Friday, March 10, 2023

The Winter of My Life

 Life has changed so much for me. Every previous trauma could be held at bay by what some would call moxie, but as time progresses, I find it harder to remain free spirited. For example, as a kid I got locked in a tiny camper closet for hours. Being babysat, I sneaked away from the house in search of cherry taffy. But when the camper’s closet door sprung shut, I'd been trapped, sweating in that minuscule space...sucking cherry flavor off my fingers in the darkness as my family frantically searched. And I'm lucky they found me. I'm not sure how much time passed, because I'd cry and fall asleep, then cry and fall asleep again. Despite this, I'd never been claustrophobic. Instead, I turned into a risk taker who enjoyed cliff jumping and spelunking. I loved taunting death.

But now after cancer treatments, simple things send me into a frenzy. Boarding a plane feels beyond terrifying. Elevators are a death trap. And just visiting a hospital makes me relive numerous visits, like when I got strapped to a bed after having a 9-hour tumor surgery.

Once laughable thoughts race through my head: I’ll never get off that plane. I’ll be stuck in that small place forever. I’ll undergo radiation, infusions, and surgeries…for nothing.

I never tell these thoughts to ANYONE, especially my children—who I hope are deluded into thinking I'm strong. But if you see me taking deep breaths, chances are I'm quaking inside.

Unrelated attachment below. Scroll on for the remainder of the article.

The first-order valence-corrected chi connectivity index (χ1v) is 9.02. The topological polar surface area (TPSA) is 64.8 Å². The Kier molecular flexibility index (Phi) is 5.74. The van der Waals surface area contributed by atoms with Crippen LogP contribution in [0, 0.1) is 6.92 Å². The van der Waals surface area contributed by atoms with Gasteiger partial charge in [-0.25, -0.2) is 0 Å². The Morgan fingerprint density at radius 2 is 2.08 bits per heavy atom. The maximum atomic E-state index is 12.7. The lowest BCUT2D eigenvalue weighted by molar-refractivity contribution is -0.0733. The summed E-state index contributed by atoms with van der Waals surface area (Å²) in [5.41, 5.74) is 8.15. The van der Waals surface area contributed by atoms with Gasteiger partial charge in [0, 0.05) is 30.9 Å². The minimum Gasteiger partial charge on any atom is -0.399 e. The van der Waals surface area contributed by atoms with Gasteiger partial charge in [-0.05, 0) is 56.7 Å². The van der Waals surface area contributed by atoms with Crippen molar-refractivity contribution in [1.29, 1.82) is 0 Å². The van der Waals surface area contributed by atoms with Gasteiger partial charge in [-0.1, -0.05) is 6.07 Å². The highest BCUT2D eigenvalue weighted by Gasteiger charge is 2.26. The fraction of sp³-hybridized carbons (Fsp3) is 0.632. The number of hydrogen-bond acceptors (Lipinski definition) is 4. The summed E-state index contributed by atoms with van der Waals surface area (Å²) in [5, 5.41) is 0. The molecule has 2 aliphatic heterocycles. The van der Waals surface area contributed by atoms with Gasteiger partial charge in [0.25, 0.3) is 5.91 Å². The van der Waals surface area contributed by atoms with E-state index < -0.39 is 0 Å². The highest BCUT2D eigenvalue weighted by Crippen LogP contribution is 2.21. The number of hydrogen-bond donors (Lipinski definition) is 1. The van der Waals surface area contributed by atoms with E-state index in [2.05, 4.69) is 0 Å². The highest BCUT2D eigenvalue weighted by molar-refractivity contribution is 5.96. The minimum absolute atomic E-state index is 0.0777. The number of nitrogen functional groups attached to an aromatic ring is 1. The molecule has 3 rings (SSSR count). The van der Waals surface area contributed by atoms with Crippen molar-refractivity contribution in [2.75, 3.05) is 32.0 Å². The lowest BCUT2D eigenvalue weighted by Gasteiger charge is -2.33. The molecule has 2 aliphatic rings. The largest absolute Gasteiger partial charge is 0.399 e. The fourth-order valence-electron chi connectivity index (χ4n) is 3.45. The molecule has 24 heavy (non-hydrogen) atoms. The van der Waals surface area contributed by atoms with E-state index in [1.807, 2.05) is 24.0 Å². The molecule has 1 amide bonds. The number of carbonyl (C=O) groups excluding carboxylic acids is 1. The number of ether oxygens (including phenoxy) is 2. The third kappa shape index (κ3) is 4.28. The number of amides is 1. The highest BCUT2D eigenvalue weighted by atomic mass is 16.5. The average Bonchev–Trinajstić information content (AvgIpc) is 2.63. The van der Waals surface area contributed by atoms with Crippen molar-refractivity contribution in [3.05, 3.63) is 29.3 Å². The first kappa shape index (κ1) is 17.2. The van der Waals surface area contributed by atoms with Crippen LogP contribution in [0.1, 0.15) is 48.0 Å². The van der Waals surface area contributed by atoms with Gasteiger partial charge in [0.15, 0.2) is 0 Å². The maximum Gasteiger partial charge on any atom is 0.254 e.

I don't expect you to understand this. I never would have, before cancer...

I finally decided to voice these thoughts to someone—anyone. The medical assistant folded her arms, and I immediately regretted my mistake. "You have to get over your fears—because we're all terminal. We're all dying. Stop freaking out about everything. You have to BELIEVE you'll get well."

I looked at her sadly. I hate it when people say "we're all terminal" or "we're all dying" because it minimizes what having terminal cancer is actually like. It's not always about dying, it's about the path cancer patients take to get there. It's hard being sick at a somewhat young age and enduring painful “cures." It's hard being tied to the tracks and SEEING the train coming.

As I looked at her, I realized, we both just want a semblance of control. In the same way this whole experience makes me spiral because as the doctor said, I know how I'll probably die, I "just don't know when," this woman must believe if I'm positive enough, I'll win against the cancer creeping up my backbone like a vine. 

So, what about all of the happy, positive cancer patients who've died before me? They certainly didn't die from lack of moxie.

"I'm doing the best I can," I whispered. "You know, I looked up the meaning of 'beauty' yesterday."


"Beauty...its Greek roots mean 'belonging to the right time or season.'"

She blinked. "What are you trying to say?"

"When something owns its current season—imagine a tree—turning green in the spring, blossoming and bearing fruit in the summer, turning new colors during fall, and even being sprinkled with snow in the winter…it's beautiful. We all live through different seasons during this life. To truly own each one, well, that's a form of beauty. I'm not giving up and giving in. But if this is the winter of my life, I want to embrace it. I'll be vulnerable if it'll help other people know they aren’t alone. I might get better and I might not—THAT is the truth. And embracing this season, according to ancient Greeks, is beautiful."

"I don’t understand,” she said. And I'm glad for that. I don't want her to comprehend the sobriety of personally having stage four cancer. I stared out the office window as she left. 


This season isn’t easy. I know God has a plan, but that doesn’t mean I always like it. Despite how I wouldn’t have chosen this exact path, cancer has helped me see that even the winter of life can be beautiful. And for that fact alone, I am truly grateful.

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